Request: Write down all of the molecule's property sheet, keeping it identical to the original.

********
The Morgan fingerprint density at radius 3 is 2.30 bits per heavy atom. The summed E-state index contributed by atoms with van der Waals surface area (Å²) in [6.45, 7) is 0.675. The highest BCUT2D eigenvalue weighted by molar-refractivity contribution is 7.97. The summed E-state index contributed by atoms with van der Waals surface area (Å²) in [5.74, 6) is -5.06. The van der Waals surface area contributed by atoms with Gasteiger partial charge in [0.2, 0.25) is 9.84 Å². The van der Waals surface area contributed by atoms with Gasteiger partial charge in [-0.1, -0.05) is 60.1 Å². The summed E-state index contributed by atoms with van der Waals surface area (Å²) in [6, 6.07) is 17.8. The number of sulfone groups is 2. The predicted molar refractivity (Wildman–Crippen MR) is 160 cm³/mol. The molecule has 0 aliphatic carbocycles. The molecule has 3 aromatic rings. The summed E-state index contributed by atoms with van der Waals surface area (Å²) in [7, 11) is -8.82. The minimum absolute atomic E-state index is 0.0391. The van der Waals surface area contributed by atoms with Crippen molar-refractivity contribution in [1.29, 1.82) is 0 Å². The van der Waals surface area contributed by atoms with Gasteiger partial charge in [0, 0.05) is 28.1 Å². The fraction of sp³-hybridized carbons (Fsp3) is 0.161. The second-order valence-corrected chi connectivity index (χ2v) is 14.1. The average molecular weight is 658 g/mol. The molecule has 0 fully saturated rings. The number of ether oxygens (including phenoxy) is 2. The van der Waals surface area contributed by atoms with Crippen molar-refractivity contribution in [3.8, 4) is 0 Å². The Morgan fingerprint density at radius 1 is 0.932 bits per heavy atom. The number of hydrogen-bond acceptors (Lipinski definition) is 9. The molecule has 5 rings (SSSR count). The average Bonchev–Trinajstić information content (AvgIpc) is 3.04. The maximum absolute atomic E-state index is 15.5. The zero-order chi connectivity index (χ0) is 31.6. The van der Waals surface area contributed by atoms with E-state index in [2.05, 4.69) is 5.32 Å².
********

The Morgan fingerprint density at radius 3 is 2.30 bits per heavy atom. The summed E-state index contributed by atoms with van der Waals surface area (Å²) in [6.45, 7) is 0.675. The highest BCUT2D eigenvalue weighted by molar-refractivity contribution is 7.97. The summed E-state index contributed by atoms with van der Waals surface area (Å²) in [5.74, 6) is -5.06. The van der Waals surface area contributed by atoms with Gasteiger partial charge in [0.2, 0.25) is 9.84 Å². The van der Waals surface area contributed by atoms with Gasteiger partial charge in [-0.1, -0.05) is 60.1 Å². The summed E-state index contributed by atoms with van der Waals surface area (Å²) in [6, 6.07) is 17.8. The number of sulfone groups is 2. The predicted molar refractivity (Wildman–Crippen MR) is 160 cm³/mol. The molecule has 0 aliphatic carbocycles. The molecule has 3 aromatic rings. The summed E-state index contributed by atoms with van der Waals surface area (Å²) in [7, 11) is -8.82. The minimum absolute atomic E-state index is 0.0391. The van der Waals surface area contributed by atoms with Crippen molar-refractivity contribution in [1.29, 1.82) is 0 Å². The van der Waals surface area contributed by atoms with Gasteiger partial charge in [0, 0.05) is 28.1 Å². The fraction of sp³-hybridized carbons (Fsp3) is 0.161. The second-order valence-corrected chi connectivity index (χ2v) is 14.1. The average molecular weight is 658 g/mol. The molecule has 0 fully saturated rings. The number of ether oxygens (including phenoxy) is 2. The van der Waals surface area contributed by atoms with Crippen molar-refractivity contribution in [3.8, 4) is 0 Å². The Morgan fingerprint density at radius 1 is 0.932 bits per heavy atom. The number of hydrogen-bond acceptors (Lipinski definition) is 9. The molecule has 5 rings (SSSR count). The average Bonchev–Trinajstić information content (AvgIpc) is 3.04. The maximum absolute atomic E-state index is 15.5. The zero-order chi connectivity index (χ0) is 31.6. The van der Waals surface area contributed by atoms with E-state index in [2.05, 4.69) is 5.32 Å².